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Kailua_Krish

Pushing the Zone in 9a

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Kailua_Krish

It’s pretty slow, I have had mine for a while (at least 5 years) and they just seem to slowly add size where each leaf is larger than the last

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OC2Texaspalmlvr

Thats good to know i may still try 1 some day, not many palms like it with its hardiness 

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Kailua_Krish

I think the hardiness has been overblown. Arenga engleri and ryukyuensis is much hardier 

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RJ
45 minutes ago, krishnaraoji88 said:

I think the hardiness has been overblown. Arenga engleri and ryukyuensis is much hardier 

The latter is like finding a needle in a haystack :rolleyes:

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Kailua_Krish

They were available on RPS for a bit but haven’t seen since. I have some but they aren’t old enough to produce seeds yet

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necturus

How did you secure the bromeliads to the tree?

I'm impressed by the silk floss tree. There's a some in the greater Houston area that have that kind of size, but they are few and far between. Perhaps part of the secret is growing it right in there with another tree for protection.

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Kailua_Krish

I secured the bromeliad with a u bolt I screwed to the tree. With those bromeliads it was fairly painful as they are very sharp. 

The silk floss isn’t really under another tree though I see how the picture makes it look like that. There are large trees on all the borders though that act as wind/coldbreaks. I almost lost it in 2010 and there is a big scar on the trunk from then but it grew through it. That area is very dry which seems to help it too maybe?

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Tropicdoc

You the man! Always an inspiration for zone 9a. My garden is about 5-6 years behind yours. But, I’ll be posting and boasting before too long!

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Kailua_Krish

It’s fun seeing how everything has grown. A plant that Im surprised by is Alpinia hainanensis “pink perfection”. It’s done very well and the flowers are really nice. It is a little bit weedy compared with shell ginger as it spreads a lot more

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Also anyone who says you can’t grow orchids outdoors is a liar. This Laelia anceps has been here for 10+ years. I don’t know if it’s ever flowered. It survives off of just rainwater so I assume it would be bigger had I actually taken care of it (sorry for the poor quality photo, it’s high up in a large oak tree)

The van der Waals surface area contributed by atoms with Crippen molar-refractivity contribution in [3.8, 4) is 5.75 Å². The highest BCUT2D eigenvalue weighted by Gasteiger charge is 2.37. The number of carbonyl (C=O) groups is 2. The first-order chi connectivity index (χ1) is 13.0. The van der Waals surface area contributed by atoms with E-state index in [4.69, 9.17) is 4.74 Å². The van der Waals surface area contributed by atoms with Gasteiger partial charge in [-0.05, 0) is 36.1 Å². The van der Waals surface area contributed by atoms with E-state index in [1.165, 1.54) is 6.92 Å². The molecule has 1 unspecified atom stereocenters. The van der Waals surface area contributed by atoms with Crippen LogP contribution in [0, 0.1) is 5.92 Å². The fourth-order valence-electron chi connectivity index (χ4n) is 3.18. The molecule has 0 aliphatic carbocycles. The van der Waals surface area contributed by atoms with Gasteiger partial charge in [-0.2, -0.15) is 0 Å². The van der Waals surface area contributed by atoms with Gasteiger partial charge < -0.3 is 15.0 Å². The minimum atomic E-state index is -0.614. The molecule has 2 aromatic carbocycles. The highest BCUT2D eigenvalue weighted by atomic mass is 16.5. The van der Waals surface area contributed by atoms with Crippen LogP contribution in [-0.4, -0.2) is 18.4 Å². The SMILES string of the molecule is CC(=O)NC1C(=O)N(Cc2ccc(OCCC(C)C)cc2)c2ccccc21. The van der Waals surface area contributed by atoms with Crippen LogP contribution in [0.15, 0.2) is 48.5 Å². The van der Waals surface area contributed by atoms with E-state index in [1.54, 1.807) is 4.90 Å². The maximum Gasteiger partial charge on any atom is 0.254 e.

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Kailua_Krish

A few new photos. I’m here visiting for a few days, everything has grown and now is the point to being a bit overgrown! Trying out some panoramas

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Kailua_Krish

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Kailua_Krish

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Kailua_Krish

Bonus points if you can identify some of these. They’ve all been in ground unprotected at least 5 years

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Kailua_Krish

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Kailua_Krish

If anyone has questions about specific palms or cycads and how the grew (or died) in a 9a wet climate please feel free to ask. I had been planting palms here since 2000 (I think)

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necturus

Nice shots! Everything looks great. You ought to make a video and share it on YouTube! The yard is so lush and tropical looking, you rarely seen pictures of gardens in zone 9a that look anything like that. It's no Hawaii, but it has a certain charm.

The silk floss looks particularly good. It seems like there's a size above which they become more resistant to freezes (see Ruth Bancroft Garden), and yours has to be getting there! There's one near the coast here of similar size that frozen back in the bad freeze two years ago but bloomed the following summer.

I bought a nice 5 gallon Parajubaea sunkha over a year ago and put it in the ground in this spring, but it subsequently died.  I'll blame it on our heavy clay soils since you and tank have been successful in sandy Florida soil. Even still, I don't know if they're worth growing in either climate with the slow growth rate, but that one looks nice!

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Kailua_Krish
9 hours ago, necturus said:

Nice shots! Everything looks great. You ought to make a video and share it on YouTube! The yard is so lush and tropical looking, you rarely seen pictures of gardens in zone 9a that look anything like that. It's no Hawaii, but it has a certain charm.